For migrant workers in trouble, navigating Singapore's legal system can be a challenge

Published date12 September 2020
Publication titleMalay Mail Online

Ms Simpen, 49, who goes by one name and has worked as a domestic helper in Singapore for 13 years, was among those in the Indonesian community here who were cheered by the news of the acquittal of their compatriot, Ms Parti Liyani. 'She did not do anything wrong so it is good she is not going to jail,' said Ms Simpen.

Ms Parti, 46, had earlier been found guilty by a district judge of stealing S$34,000 (RM103,272) worth of items from her employer, former Changi Airport Group chairman Liew Mun Leong, and his family. She was sentenced to two years and two months' jail.

But on appeal, her conviction and sentence for four counts of theft were overturned by the High Court on September 4, with Justice Chan Seng Onn ruling that the district court had failed to consider several points, and that Mr Liew and his son had an 'improper motive' in accusing Ms Parti of theft back in 2016.

On Tuesday (September 8), Ms Parti's case was formally concluded when she was given a discharge amounting to an acquittal on her last outstanding charge.

Reacting to the news, another Indonesian domestic helper, Ms Dewi Cahyani, 33, said she was not only happy for Ms Parti but also proud that a fellow Indonesian had stood up for herself. Ms Dewi added that she doubted that she would be able to do the same if she were in Ms Parti's shoes.

Though they are from a different country, several Filipino domestic workers based in Singapore whom TODAY spoke to similarly applauded Ms Parti for her courage.

'I salute her,' said Ms Grecilda Capopez, 47, who has worked here for 21 years. 'She is a very brave woman to fight for herself. I think some maids in her position will just give up.'

Apart from being an inspiration, Ms Parti's protracted journey to clear her name also resonated with the foreign workers interviewed as they worry about the possibility of being accused of a crime they did not commit.

Earlier this week, Law and Home Affairs Minister K Shanmugam said Government agencies are looking into what 'went wrong' in the chain of events that led to Ms Parti being found guilty of stealing.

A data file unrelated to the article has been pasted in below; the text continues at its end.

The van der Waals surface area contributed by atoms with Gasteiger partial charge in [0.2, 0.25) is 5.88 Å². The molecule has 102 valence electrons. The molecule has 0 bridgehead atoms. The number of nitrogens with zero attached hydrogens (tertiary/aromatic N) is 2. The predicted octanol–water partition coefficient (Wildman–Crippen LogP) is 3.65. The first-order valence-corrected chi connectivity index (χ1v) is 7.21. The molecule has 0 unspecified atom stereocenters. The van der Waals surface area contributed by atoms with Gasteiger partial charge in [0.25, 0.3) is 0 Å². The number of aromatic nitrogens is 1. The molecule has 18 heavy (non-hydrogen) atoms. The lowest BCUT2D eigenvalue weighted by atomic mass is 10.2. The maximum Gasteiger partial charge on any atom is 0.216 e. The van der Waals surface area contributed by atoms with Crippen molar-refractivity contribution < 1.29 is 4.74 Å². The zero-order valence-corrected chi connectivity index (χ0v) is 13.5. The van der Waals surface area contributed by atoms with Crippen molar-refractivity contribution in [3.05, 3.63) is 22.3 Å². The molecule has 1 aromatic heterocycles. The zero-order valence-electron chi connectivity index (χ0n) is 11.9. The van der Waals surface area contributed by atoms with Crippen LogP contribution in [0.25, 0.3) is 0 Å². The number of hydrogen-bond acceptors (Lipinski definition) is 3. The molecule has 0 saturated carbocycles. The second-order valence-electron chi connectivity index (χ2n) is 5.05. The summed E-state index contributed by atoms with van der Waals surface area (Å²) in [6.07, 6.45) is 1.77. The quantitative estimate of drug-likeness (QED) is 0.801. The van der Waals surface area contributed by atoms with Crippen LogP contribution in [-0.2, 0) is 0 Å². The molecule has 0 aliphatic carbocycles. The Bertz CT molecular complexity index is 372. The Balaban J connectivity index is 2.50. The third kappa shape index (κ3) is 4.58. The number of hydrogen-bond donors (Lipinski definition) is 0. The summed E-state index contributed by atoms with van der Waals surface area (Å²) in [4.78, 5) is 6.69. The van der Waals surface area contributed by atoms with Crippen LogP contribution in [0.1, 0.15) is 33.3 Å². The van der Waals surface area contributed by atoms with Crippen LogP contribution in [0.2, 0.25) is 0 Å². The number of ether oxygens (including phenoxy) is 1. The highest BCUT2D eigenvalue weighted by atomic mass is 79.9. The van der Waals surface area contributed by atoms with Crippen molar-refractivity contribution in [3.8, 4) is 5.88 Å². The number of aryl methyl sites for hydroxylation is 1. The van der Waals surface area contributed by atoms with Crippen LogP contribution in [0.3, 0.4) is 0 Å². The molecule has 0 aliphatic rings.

Mr Shanmugam added: 'We have to find out what happened, why it happened and then deal with it. And be accountable. That's the best way to build trust in the system. To come out in public and say what steps we have taken once the reviews are done.'

Mr Bilal Khan, 28, who is a construction site supervisor, said it is very sad that a migrant worker has to go through such an ordeal.

'(Migrant workers) also have their own families. If something happens here, he or she suffers and the family suffers too,' he said.

Indeed, Ms Parti's conviction and subsequent acquittal have also shone the spotlight on the challenges that migrant workers here could face in getting access to justice when they are in legal trouble.

TODAY's checks with lawyers and non-governmental organisations (NGOs) revealed the same thorny issues: Migrant workers often face difficulties obtaining legal representation and struggle with language barriers when navigating the legal system. Compounding the situation, they have to cope with a loss of income - and the added anxiety - while waiting for their case to conclude, which could take years.

Sometimes, these workers also do not know who they can turn to for help, or what they are up against, as pointed out by Mr Anil Balchandani, Ms Parti's defence lawyer, in a recent interview with migrant rights group Humanitarian Organisation for Migration Economics (Home). The NGO had provided support for Ms Parti during her trial, which stretched for four years.

When asked if they know who they could turn to for help should they be accused of a crime, most of the foreign workers whom TODAY interviewed said they will seek help from their respective foreign embassies, as that was what they had been told to do before they arrived to work in Singapore.

Otherwise, they said they would seek help from the local authorities - be it the police or the Ministry of Manpower - if they find themselves accused of a crime. Apart from these, most of them said they are not aware of any other channels that they can seek help from.

As of December last year, Singapore has about 261,800 foreign domestic workers and 293,300 foreign construction workers.

An issue that surfaced repeatedly in TODAY's interviews with NGOs and lawyers is the difficulties migrant workers face in securing legal representation when they are accused of a crime.

As low-wage earners with limited means, these workers by and large...

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